"True! I may do so, since your lordship recommends it. In fact, I have in view a young lady whose father was once lord mayor (I beg pardon, mayor) of New York. Her father is worth a million."

"Pounds?"

"Well, no, dollars. I should have said two hundred thousand pounds."

"If the girl is willing, it may be a good plan."

"Thank you, my lord. Your advice is very kind."

"The young man seems on very good terms with Lord Bedford," said Carl's companion, whose name was Atwood, with a shade of envy in his voice.

"Yes," said Carl.

"I wish he would introduce me," went on Mr. Atwood.

"I should prefer the introduction of a different man," said Carl.

"Why? He seems to move in good society."

"Without belonging to it."

"Then you know him?"

"Better than I wish I did."

Atwood looked curious.

"I will explain later," said Carl; "now I must go in to breakfast."

"I will go with you."

Though Stuyvesant had glanced at Carl, he did not appear to recognize him, partly, no doubt, because he had no expectation of meeting the boy he had robbed, at Niagara. Besides, his time and attention were so much taken up by his aristocratic acquaintance that he had little notice for anyone else. Carl observed with mingled amusement and vexation that Mr. Stuyvesant wore a new necktie, which he had bought for himself in New York, and which had been in the stolen gripsack.

"If I can find Lord Bedford alone I will put him on his guard," thought Carl. "I shall spoil Mr. Stuyvesant's plans."

After breakfast Carl prepared to go down to the falls.

On the way he overtook Lord Bedford walking in the same direction, and, as it happened, without a companion. Carl quickened his pace, and as he caught up with him, he raised his hat, and said: "Lord Bedford, I believe."

"Yes," answered the Englishman, inquiringly.

"I must apologize for addressing a stranger, but I want to put you on your guard against a young man whom I saw walking with you on the piazza."

"Is he--what do you know of him?" asked Lord Bedford, laying aside his air of indifference.

"I know that he is an adventurer and a thief. I made his acquaintance on a Hudson River steamer, and he walked off with my valise and a small sum of money."

"Is this true?" asked the Englishman, in amazement.

"Quite true. He is wearing one of my neckties at this moment."

"The confounded cad!" ejaculated the Englishman, angrily. "I suppose he intended to rob me."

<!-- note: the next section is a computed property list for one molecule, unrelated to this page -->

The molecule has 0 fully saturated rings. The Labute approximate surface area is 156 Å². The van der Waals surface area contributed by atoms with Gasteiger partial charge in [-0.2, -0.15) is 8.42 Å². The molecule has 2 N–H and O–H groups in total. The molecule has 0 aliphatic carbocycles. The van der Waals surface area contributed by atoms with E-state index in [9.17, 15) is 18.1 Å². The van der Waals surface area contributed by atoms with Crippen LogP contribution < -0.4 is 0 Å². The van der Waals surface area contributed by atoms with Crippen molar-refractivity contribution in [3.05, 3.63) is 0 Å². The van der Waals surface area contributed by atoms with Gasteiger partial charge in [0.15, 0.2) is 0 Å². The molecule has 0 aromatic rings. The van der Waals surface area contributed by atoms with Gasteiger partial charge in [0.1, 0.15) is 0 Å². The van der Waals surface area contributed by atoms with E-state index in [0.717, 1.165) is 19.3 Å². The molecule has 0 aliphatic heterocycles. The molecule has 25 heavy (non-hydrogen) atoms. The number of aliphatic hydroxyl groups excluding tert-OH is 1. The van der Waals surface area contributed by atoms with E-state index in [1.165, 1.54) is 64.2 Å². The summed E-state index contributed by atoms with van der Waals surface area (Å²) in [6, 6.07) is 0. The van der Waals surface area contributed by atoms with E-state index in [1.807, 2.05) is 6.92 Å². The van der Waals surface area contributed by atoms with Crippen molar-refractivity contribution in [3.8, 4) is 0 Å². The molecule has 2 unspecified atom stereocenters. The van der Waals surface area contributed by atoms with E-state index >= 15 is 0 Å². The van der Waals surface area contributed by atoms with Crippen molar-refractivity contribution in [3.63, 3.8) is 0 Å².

"I have no doubt of it. That is why I ventured to put you on your guard."

"I am a thousand times obliged to you. Why, the fellow told me he belonged to one of the best families in New York."

"If he does, he doesn't do much credit to the family."

"Quite true! Why, he was praising everything English. He evidently wanted to gain my confidence."

"May I ask where you met him?" asked Carl.

"On the train. He offered me a light. Before I knew it, he was chatting familiarly with me. But his game is spoiled. I will let him know that I see through him and his designs." "Then my object is accomplished," said Carl. "Please excuse my want of ceremony." He turned to leave, but Bedford called him back.

"If you are going to the falls, remain with me," he said. "We shall enjoy it better in company."

"With pleasure. Let me introduce myself as Carl Crawford. I am traveling on business and don't belong to one of the first families."

"I see you will suit me," said the Englishman, smiling.

Just then up came Stuyvesant, panting and breathless. "My lord," he said, "I lost sight of you. If you will allow me I will join you.

"Sir!" said the Englishman, in a freezing voice, "I have not the honor of knowing you."

Stuyvesant was overwhelmed.

"I--I hope I have not offended you, my lord," he said.

"Sir, I have learned your character from this young man."

This called the attention of Stuyvesant to Carl. He flushed as he recognized him

"Mr. Stuyvesant," said Carl, "I must trouble you to return the valise you took from my stateroom, and the pocketbook which you borrowed. My name is Carl Crawford, and my room is 71."

Stuyvesant turned away abruptly. He left the valise at the desk, but Carl never recovered his money.